We’ve all worked in a job where a manager decides to be more “hands-on”… read “micromanagement”. We know what it feels like from the micromanaged side, but we the manager probably believes she/he is doing what’s best for the department, the project, the company, etc.
A recent HBR article puts the effects of hands-on management into a category that business leaders can understand: hands-on management hurts the bottom line. Period. (see “A Survey of How 1,000 CEOs Spend Their Day Reveals What Makes Leaders Successful” in HBR and “Scientists Studied the Daily Lives of 1,000 CEOs. Here’s the 1 Thing The Successful Ones Did” in Inc)
The author writes:
In new research, we use survey data from over 1,000 CEOs across six countries and the financial performance of their companies to explore these questions. And our evidence suggests that hands-on managerial CEOs are, on average, less effective than leaders who stay more high-level.
Here’s the thing… for many managers, a hands-off approach is counter-intuitive. If the manager is responsible for the results, then “it makes sense” that the manager keep everything under her/his control. But, as the article points out, this type of management actually produces worse results. Worse financial results. A worse bottom line. Now that should get some people thinking.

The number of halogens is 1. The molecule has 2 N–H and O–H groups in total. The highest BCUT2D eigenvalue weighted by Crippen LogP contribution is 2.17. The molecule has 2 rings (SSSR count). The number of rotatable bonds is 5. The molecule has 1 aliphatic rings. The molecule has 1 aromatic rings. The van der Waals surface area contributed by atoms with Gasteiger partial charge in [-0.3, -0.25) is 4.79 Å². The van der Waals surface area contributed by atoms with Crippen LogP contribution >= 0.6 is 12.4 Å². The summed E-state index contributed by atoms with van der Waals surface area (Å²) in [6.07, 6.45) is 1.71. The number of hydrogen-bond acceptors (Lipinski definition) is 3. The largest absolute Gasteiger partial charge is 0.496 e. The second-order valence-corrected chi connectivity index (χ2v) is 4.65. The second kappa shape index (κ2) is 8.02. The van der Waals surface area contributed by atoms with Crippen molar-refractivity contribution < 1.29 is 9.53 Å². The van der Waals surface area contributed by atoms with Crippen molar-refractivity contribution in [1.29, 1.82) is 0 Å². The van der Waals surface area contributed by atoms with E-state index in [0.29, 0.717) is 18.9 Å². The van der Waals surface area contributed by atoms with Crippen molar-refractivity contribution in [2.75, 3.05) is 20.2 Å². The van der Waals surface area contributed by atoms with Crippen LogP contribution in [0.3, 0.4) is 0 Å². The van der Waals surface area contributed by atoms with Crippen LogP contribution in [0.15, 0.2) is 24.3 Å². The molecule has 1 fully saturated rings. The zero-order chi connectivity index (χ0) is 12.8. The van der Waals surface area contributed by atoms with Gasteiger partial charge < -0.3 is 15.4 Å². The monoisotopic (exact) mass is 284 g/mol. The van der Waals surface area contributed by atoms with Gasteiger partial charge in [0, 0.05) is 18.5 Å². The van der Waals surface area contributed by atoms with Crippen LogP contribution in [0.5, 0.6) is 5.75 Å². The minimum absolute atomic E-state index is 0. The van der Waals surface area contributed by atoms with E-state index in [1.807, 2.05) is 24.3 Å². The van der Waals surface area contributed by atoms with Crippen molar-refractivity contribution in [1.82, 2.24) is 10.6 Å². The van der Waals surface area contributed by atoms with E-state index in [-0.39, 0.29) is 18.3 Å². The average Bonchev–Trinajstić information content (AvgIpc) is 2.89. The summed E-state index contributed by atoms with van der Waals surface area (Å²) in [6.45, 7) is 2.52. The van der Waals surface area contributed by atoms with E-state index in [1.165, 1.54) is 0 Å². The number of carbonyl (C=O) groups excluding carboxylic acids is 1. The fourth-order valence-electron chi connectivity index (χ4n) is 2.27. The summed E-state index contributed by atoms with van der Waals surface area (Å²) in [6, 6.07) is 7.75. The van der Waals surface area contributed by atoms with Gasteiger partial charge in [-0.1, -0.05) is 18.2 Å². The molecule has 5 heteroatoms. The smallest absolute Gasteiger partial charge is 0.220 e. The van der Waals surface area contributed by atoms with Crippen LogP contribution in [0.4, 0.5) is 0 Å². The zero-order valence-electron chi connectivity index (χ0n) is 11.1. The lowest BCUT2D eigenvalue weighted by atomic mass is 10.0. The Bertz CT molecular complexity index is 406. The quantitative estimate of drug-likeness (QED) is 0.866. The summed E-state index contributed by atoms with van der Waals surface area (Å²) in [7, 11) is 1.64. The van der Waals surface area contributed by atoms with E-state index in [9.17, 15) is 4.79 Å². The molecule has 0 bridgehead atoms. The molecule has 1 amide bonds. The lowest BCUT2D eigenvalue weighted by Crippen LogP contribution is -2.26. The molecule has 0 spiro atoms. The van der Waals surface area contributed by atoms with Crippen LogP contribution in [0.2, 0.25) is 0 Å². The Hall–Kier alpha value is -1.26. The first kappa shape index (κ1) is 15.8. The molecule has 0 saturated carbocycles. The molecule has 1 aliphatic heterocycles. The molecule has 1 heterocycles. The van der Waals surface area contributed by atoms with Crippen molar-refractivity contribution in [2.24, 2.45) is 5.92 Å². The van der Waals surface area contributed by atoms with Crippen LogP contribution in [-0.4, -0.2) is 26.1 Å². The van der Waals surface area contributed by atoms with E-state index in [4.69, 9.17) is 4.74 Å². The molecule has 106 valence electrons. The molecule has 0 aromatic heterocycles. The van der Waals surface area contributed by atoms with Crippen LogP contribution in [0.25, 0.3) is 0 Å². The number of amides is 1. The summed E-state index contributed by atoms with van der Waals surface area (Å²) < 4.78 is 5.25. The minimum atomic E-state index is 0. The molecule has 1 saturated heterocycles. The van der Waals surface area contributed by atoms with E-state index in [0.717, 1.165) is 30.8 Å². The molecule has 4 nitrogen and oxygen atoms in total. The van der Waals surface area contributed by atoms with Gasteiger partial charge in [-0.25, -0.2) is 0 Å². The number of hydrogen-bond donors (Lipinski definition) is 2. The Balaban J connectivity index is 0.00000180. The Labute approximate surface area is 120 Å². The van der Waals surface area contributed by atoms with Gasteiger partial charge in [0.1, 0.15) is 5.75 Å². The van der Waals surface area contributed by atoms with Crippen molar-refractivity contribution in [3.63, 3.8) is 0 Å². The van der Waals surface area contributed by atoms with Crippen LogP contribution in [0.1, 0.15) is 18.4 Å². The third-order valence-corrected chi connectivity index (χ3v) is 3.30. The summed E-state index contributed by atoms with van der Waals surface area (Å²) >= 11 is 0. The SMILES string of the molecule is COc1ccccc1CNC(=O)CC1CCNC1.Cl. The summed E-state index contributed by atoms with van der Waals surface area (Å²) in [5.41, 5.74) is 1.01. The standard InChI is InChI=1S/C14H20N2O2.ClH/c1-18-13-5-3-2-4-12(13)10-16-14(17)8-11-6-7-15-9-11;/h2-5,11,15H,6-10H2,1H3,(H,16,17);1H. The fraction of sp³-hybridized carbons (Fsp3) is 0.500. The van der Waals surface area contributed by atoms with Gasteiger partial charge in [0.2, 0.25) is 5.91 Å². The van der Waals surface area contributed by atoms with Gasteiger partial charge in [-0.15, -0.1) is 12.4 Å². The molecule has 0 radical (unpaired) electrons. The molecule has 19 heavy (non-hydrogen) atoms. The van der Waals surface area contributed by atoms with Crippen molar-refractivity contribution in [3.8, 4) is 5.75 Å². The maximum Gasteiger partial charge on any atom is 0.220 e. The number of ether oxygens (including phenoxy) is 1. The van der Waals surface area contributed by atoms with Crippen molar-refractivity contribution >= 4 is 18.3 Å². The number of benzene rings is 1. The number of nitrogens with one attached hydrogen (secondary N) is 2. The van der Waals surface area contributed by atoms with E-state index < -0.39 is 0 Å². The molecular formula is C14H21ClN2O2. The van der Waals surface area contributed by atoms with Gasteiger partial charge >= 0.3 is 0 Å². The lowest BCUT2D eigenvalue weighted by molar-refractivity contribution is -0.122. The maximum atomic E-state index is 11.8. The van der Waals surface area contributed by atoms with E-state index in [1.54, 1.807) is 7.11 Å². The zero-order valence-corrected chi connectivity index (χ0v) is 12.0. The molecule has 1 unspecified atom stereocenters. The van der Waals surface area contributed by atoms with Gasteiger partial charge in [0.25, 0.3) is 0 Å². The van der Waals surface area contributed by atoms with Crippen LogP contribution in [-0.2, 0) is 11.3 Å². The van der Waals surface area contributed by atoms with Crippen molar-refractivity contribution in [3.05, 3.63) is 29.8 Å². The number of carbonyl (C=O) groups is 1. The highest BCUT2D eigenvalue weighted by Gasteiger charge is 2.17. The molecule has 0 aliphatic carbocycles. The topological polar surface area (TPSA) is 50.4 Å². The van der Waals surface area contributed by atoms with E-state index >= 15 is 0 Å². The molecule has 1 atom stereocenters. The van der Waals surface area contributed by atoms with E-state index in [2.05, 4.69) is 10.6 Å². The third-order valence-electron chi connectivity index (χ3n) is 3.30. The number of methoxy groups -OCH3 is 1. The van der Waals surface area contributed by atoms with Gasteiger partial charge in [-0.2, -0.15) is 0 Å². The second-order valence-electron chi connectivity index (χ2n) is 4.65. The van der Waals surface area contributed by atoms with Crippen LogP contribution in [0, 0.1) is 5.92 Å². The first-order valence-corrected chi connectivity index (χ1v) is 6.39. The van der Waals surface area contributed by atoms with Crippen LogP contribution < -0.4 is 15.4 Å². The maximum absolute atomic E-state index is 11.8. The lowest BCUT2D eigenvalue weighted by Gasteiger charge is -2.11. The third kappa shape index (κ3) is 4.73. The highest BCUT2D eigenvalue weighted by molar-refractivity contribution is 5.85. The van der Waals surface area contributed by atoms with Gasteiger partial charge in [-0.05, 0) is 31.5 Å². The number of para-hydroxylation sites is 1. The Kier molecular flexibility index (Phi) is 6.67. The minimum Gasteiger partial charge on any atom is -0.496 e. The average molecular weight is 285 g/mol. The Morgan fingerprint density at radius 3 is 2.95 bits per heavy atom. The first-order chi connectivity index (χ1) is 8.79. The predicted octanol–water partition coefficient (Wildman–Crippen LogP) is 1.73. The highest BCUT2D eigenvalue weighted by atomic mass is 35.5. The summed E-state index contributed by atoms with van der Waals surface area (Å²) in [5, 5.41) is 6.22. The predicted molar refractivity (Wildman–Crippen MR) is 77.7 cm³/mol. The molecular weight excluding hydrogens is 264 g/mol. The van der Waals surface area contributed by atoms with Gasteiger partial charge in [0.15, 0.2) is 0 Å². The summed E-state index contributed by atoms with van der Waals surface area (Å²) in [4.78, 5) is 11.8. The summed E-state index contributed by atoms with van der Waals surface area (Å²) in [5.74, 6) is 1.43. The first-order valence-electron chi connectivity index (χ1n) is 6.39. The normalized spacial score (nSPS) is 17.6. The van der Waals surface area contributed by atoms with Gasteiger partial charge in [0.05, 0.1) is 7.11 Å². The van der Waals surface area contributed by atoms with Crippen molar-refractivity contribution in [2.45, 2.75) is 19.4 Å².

But, changing from a hands-on type of management to a hands-off type of management is not as simple as flipping a switch. It takes…
Humility. Can you give up control for the greater good?
Trust. Can you trust that your staff can do their job better than you can do everyone’s job?
Example. Are you willing to lead by example by carrying out your responsibilities to the best of your ability?
Communication. That’s right… you know need to communicate effectively more than ever.
And the list goes on and on…
What else is required for a hands-on manager to shift to a hands-off type of leadership style?